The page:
The Student News Site of Claudia Taylor Johnson High School

My Jag News

The Student News Site of Claudia Taylor Johnson High School

My Jag News

The Student News Site of Claudia Taylor Johnson High School

My Jag News

PHOTOS OF THE WEEK
PHOTOS OF THE WEEK
Apr 15, 2024

Texas college campuses join ban on TikTok

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Monica Smith, staff writer for My Jag News uses TikTok on her phone.

TikTok is now banned on at least two prominent college campuses, because of alleged ongoing national security concerns.

The University of Texas at Austin and A&M College Station have banned Tik Tok off of the school’s public WiFi. This comes as a direct result of Governor Greg Abbott’s call for TikTok to be banned on all state devices, on account of concerns about the app leaking American citizen’s private information to China’s Communist Party. 

“I saw it on TikTok actually,” senior Annalisa Tracy said. “They were complaining that they couldn’t watch TikTok at school anymore.”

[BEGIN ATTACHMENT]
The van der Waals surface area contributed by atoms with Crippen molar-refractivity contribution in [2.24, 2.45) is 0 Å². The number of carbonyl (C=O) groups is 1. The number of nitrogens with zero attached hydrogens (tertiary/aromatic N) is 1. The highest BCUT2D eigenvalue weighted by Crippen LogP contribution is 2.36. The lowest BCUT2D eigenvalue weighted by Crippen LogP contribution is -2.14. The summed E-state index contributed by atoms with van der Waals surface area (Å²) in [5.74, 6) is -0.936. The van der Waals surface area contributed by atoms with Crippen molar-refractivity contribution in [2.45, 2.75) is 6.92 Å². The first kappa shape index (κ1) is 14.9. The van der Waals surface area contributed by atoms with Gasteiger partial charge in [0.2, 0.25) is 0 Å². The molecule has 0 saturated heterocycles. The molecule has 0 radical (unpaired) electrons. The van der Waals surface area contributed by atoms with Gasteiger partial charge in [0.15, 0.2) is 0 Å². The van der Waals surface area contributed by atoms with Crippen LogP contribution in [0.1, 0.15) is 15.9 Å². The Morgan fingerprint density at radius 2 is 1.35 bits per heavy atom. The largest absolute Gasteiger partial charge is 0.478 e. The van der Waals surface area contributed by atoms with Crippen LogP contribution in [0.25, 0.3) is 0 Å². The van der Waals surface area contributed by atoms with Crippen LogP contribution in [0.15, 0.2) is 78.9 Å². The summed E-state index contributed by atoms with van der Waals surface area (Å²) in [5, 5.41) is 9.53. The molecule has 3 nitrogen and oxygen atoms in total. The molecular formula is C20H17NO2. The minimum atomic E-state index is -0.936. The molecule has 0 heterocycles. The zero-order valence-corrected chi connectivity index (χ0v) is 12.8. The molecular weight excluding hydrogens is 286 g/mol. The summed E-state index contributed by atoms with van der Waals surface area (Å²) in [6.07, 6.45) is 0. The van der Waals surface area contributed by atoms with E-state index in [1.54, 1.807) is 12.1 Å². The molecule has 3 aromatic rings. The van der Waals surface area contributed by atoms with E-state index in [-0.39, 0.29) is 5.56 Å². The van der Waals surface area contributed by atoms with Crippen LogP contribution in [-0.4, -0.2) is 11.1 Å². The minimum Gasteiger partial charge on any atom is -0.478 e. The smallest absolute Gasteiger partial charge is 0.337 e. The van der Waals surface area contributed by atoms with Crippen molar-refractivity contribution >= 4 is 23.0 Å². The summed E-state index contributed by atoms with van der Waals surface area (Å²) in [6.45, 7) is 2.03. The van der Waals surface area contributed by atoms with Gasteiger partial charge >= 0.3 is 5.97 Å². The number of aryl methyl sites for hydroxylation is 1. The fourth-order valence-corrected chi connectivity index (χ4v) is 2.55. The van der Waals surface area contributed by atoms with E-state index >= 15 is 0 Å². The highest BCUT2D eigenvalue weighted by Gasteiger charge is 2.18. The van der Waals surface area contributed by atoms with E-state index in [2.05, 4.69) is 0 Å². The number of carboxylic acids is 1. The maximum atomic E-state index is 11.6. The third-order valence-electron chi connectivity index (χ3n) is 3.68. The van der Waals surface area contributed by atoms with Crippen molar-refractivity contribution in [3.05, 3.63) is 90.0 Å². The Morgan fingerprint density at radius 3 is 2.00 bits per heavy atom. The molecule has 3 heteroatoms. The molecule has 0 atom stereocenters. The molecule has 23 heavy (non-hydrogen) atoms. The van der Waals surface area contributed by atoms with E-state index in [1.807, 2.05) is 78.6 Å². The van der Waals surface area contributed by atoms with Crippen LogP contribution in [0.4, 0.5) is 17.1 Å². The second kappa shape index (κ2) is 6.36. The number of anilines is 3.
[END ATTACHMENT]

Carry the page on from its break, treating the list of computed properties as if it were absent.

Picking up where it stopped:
Despite restrictions, students still have the ability to get on TikTok on personal devices with a VPN or personal data. 

“I don’t see why they need to [ban TikTok],” junior Zachary Elliot said. “Everybody uses it and it’s not really affecting anything.” 

This ban even extends to on-campus dorms, as they still use the school’s WiFi.

“At high school, you can leave the school and still go home and watch TikTok,” Tracy said. “But at college you live there, and even days you don’t have class you still live there, and you still can’t watch TikTok.”

Students on secondary campuses are used to similar restrictions. However, this is uncommon on college campuses. 

“People like to have their free time and do what they want to do,” Tracy said. “Taking away an option to do in their free time, not cool.”

While the app allegedly takes your personal information, some students believe that this isn’t a big enough threat to the younger audience. 

“What they do is they take literally all of the data from the users, anything from facial recognition to keyword patterns and stuff like that,” junior Jaden Nell said. “I don’t really feel like that’s a national threat, because I don’t really feel like anyone of high-ranking clearance is going to use TikTok.”

Many students are not alarmed by TikTok’s use of their personal information and most likely will continue to use it, despite the ban on Texas campuses. 

“I don’t really feel like it’s a big change,” Nell said. “I feel like TikTok is a limiting factor, especially because everybody would rather spend time doing that than actually bring their attention to something more important.”

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Texas college campuses join ban on TikTok